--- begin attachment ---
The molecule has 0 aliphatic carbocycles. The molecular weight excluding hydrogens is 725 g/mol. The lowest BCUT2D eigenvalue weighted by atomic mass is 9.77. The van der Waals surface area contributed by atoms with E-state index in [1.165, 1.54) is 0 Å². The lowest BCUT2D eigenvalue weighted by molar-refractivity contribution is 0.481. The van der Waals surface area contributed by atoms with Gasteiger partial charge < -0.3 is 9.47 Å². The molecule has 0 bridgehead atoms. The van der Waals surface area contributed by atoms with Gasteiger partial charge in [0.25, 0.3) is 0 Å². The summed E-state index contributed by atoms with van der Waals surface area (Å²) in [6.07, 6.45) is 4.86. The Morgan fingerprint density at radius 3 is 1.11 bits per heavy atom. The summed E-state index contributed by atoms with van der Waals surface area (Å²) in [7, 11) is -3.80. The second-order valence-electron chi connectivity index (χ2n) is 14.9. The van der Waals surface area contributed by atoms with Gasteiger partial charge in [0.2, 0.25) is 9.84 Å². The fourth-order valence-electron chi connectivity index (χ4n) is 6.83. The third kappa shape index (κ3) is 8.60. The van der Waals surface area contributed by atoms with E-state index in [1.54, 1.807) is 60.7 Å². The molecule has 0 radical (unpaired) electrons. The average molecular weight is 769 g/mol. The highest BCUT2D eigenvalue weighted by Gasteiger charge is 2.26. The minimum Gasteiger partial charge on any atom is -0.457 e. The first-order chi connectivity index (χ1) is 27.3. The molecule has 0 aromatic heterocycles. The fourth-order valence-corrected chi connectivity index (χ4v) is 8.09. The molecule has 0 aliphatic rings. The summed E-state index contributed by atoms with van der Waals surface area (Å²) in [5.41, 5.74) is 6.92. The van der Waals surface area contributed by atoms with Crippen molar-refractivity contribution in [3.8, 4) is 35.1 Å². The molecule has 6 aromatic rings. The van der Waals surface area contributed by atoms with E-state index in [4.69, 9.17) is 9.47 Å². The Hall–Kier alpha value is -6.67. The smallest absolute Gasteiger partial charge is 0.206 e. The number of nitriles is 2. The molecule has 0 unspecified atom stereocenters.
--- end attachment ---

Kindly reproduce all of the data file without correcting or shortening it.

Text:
The molecule has 0 aliphatic carbocycles. The molecular weight excluding hydrogens is 725 g/mol. The lowest BCUT2D eigenvalue weighted by atomic mass is 9.77. The van der Waals surface area contributed by atoms with E-state index in [1.165, 1.54) is 0 Å². The lowest BCUT2D eigenvalue weighted by molar-refractivity contribution is 0.481. The van der Waals surface area contributed by atoms with Gasteiger partial charge < -0.3 is 9.47 Å². The molecule has 0 bridgehead atoms. The van der Waals surface area contributed by atoms with Gasteiger partial charge in [0.25, 0.3) is 0 Å². The summed E-state index contributed by atoms with van der Waals surface area (Å²) in [6.07, 6.45) is 4.86. The Morgan fingerprint density at radius 3 is 1.11 bits per heavy atom. The summed E-state index contributed by atoms with van der Waals surface area (Å²) in [7, 11) is -3.80. The second-order valence-electron chi connectivity index (χ2n) is 14.9. The van der Waals surface area contributed by atoms with Gasteiger partial charge in [0.2, 0.25) is 9.84 Å². The fourth-order valence-electron chi connectivity index (χ4n) is 6.83. The third kappa shape index (κ3) is 8.60. The van der Waals surface area contributed by atoms with E-state index in [1.54, 1.807) is 60.7 Å². The molecule has 0 radical (unpaired) electrons. The average molecular weight is 769 g/mol. The highest BCUT2D eigenvalue weighted by Gasteiger charge is 2.26. The minimum Gasteiger partial charge on any atom is -0.457 e. The first-order chi connectivity index (χ1) is 27.3. The molecule has 0 aromatic heterocycles. The fourth-order valence-corrected chi connectivity index (χ4v) is 8.09. The molecule has 0 aliphatic rings. The summed E-state index contributed by atoms with van der Waals surface area (Å²) in [5.41, 5.74) is 6.92. The van der Waals surface area contributed by atoms with Crippen molar-refractivity contribution in [3.8, 4) is 35.1 Å². The molecule has 6 aromatic rings. The van der Waals surface area contributed by atoms with E-state index in [4.69, 9.17) is 9.47 Å². The Hall–Kier alpha value is -6.67. The smallest absolute Gasteiger partial charge is 0.206 e. The number of nitriles is 2. The molecule has 0 unspecified atom stereocenters.